Albert W. Starkweather, Philatelic Communicator

Author’s note: This is intended as an overview to this area and does not constitute legal advice. Writers and editors with specific questions about fair use and copyright should seek legal advice.

A trademark is a word, name, symbol or device that is used in trade with goods to indicate the source of the goods and to distinguish them from the goods of others. A service mark is the same as a trademark except that it identifies and distinguishes the source of a service rather than a product.


The terms trademark and mark are commonly used to refer to both trademarks and service marks. Trademark rights may be used to prevent others from using a confusingly similar mark, but not to prevent others from making the same goods or from selling the same goods or services under a clearly different mark.

Trademarks that are used in interstate or foreign commerce may be registered with the U.S. Patent and Trademark Office (USPTO).


As with copyrights, trademarks do not need to be recorded with the government. Rights can be established based on legitimate use of the mark. However, owning a federal trademark registration on the Principal Register provides several advantages, including notice to the public of the registrant’s claim of ownership of the mark; a legal presumption of the registrant’s ownership of the mark and exclusive right to use the mark nationwide on or in connection with the goods and / or services listed in the registration; the ability to bring an action concerning the mark in federal court; the use of the U.S. registration as a basis to obtain registration in foreign countries; and the ability to file the U.S. registration with the U.S. Customs Service to prevent importation of infringing foreign goods.

Any time a person or company claims rights to a mark, the ™ (trademark) or sm (service mark) designation may be used to alert the public to the claim, regardless of whether an_ application has been filed with the USPTO.

However, the federal registration symbol — ® — may be used only after the USPTO actually registers a mark, and not while an application is pending. The registration symbol may be used only on or in connection with the goods and / or services listed in the federal trademark registration.

A disclaimer may be added to the front matter of a book or the masthead of a periodical publication that lists a great many product or trade names to avoid having to add a trademark or registered trademark symbol to each entry:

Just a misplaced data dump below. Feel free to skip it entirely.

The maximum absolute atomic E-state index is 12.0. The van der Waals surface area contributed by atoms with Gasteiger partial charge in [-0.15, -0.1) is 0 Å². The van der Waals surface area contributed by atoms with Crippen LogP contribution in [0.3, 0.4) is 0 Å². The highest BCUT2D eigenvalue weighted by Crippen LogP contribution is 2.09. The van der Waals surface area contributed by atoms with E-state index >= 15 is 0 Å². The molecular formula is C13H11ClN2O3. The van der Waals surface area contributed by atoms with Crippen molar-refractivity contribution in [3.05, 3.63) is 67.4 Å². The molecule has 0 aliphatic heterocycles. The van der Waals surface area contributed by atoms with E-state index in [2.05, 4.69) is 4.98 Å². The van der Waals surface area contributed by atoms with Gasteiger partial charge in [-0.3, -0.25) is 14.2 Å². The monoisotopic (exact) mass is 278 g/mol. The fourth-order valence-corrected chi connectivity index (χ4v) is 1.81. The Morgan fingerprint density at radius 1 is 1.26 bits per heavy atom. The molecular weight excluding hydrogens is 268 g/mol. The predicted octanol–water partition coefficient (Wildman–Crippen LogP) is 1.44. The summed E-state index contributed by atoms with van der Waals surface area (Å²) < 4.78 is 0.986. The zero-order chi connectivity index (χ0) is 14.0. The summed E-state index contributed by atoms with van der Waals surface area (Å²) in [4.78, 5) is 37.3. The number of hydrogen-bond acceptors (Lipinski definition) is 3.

Trademark Notice: Product or trade names may be trademarks or registered trademarks, and are used only for identification and explanation, without intent to infringe.

Those creating trademarks should remember that graphical images are much easier to protect than words. While the General Electric meatball has survived for decades, thousands of trademark names have become generic terms, such as nylon, linoleum, and escalator. Even Xerox is facing an uphill battle in defending the well-known name for its photocopying machines, as such expressions as “I need to have this contract xeroxed” enter the vernacular. Xerox is not a noun, verb, or adjective, but rather a trademark. (Also see article on copyright.)

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2 comments on “Trademarks
  1. Fred Smith says:

    One of the distinguishing signs between a trademark and other non-trademark intellectual property is the q’ that does it protect my brand or logo or does it serve to protect my inventive process of the product. I reviewed a site over the weekend that explains how a trademark relates to other IP. Hope this helps!

    • fran adams says:

      Mr. Smith,

      Thank you for your comment. I’m not against posting your comment to the blog even though it comes from your business. But, I would like it to be crystal clear to our readers on some of the text in the comment. If you would clear up what the following mean, it would be helpful.

      q’ = (questions?)
      IP = (intellectual property?)

      Thank you,

      – DPS Admin

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